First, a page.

Yet the glorification of bipartisanship as a political steroid is actually gaining favor in the Beltway, especially in liberal quarters, as Election Year approaches. The first trial balloon, all but bursting with hot air, was the announcement of an organization called No Labels last December. Venerating the “vital center” and vilifying “hyperpartisanship,” No Labels was endorsed by Michael Bloomberg, the former George W. Bush operative Mark McKinnon, and MSNBC’s bipartisan-minded morning talk show Morning Joe, which celebrated No Labels’ opening festival of civic-minded treacle as if it were the birth of the United Nations. ... No Labels, meanwhile, has gone on to create a blog that awards “high-fives” to politicians upholding its content-free ideals. Among the winners have been Boehner (for asking his caucus to show up for Obama’s address to Congress) and Gabrielle Giffords (for showing up to vote for the debt-ceiling bill). While Woody Allen may be right that 80 percent of success is showing up, if that’s now the high bar for a functioning government, America can pack it in.


The other new bipartisan scheme is a web-based campaign, Americans Elect, promoted by Thomas L. Friedman, ­McKinnon, and Douglas Schoen, a Bill Clinton and Bloomberg pollster with a sideline of using Murdoch outlets to berate Obama for not sufficiently emulating Clinton and Bloomberg. Americans Elect has collected more than 1.8 million signatures to put a third-party presidential candidate on the ballot in six states (so far) next year. ... And what would be Friedman’s third-party platform? His domestic bullet points include a short-term stimulus, Simpson-Bowles deficit cuts, a gasoline tax for government-supported scientific research, and a carbon tax to finance new infrastructure and clean-power innovation. That’s an agenda to delight attendees at the Aspen Ideas Festival, Morning Joe devotees, Bloomberg fanciers, and, for that matter, Barack Obama. It would draw only a fraction of those independent voters identified by Pew and no Republicans except for the one percent that likes Jon Huntsman, a No Labels “high-five” honoree whose presidential campaign, dedicated to bipartisan civility, is in a race to the bottom of the polls with Rick Santorum’s.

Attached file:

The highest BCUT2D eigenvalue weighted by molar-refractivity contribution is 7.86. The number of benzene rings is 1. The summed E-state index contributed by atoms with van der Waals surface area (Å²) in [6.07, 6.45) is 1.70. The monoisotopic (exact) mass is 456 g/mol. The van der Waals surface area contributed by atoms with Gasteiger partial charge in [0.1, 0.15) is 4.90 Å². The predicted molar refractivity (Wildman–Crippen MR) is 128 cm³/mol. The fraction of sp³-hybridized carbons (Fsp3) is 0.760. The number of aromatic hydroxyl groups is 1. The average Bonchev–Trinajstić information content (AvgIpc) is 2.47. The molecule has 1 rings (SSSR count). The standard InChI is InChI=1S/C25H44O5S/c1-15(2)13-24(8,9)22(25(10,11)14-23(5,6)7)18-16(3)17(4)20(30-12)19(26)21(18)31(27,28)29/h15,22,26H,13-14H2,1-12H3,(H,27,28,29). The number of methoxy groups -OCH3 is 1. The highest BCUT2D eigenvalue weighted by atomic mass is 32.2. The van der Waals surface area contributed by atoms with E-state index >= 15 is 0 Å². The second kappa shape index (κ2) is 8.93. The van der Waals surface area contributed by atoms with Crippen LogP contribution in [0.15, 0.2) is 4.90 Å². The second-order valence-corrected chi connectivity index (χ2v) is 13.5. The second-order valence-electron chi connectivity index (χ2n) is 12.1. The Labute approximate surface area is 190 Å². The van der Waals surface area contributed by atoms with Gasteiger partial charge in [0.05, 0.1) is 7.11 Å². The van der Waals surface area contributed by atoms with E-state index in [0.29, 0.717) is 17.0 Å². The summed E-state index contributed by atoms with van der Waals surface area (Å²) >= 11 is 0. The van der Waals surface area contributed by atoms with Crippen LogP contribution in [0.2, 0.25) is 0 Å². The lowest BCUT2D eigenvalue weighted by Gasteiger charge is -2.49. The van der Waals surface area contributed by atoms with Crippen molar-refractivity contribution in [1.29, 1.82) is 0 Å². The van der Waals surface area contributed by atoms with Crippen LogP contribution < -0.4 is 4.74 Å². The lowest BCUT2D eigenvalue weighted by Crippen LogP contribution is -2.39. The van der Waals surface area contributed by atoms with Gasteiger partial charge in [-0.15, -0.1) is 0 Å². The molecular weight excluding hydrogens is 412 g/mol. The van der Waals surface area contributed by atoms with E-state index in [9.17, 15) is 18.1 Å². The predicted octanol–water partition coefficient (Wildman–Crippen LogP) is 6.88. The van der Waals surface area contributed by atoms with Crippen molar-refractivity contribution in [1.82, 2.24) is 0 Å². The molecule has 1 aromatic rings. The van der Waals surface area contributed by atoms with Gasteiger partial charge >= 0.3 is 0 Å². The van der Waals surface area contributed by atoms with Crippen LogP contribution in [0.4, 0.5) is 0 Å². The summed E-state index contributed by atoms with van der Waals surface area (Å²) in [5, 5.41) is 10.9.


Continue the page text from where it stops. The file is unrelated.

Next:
If Americans Elect gains traction, virtually every vote it receives will be at the Democrats’ expense. The Democrats, and Obama, may well deserve it. But does the country?


“Maybe it’s time to have some provocative language in this country,” Perry said at his maiden debate. It is time, and Obama is certainly capable of giving as good as he gets. The Washington hands who assume Perry and his constituency will self-destruct are as misguided as those who thought the conservative movement couldn’t survive provocative language like the 1964 Goldwater mantra “Extremism in defense of liberty is no vice.” Extremism in defense of liberty may be a vice, but so is retreat in the face of extremism. The many who would have Obama surrender without a fight in 2012—whether Beltway wise men addicted to bipartisanship, vain and deluded third-party entrepreneurs, or White House strategists chasing phantom independents—are fiddling while America burns. If Obama succumbs to their siren call again, he will too.
The Obama "compromises" have been a disaster. Finding middle ground is ridiculous. What is needed is a pragmatic politics, the politics of what is doable. Fighting to win "points" or to "bring down government" (the favourite of the Republicans) is insane. But to continue compromising by giving away your position as Obama has done is equally insane.

The pragmatic politics needed by America is finding solutions and fighting for them. Putting consequence before partisanship and putting needs before negotiation. America needs a leader who will fight for the future.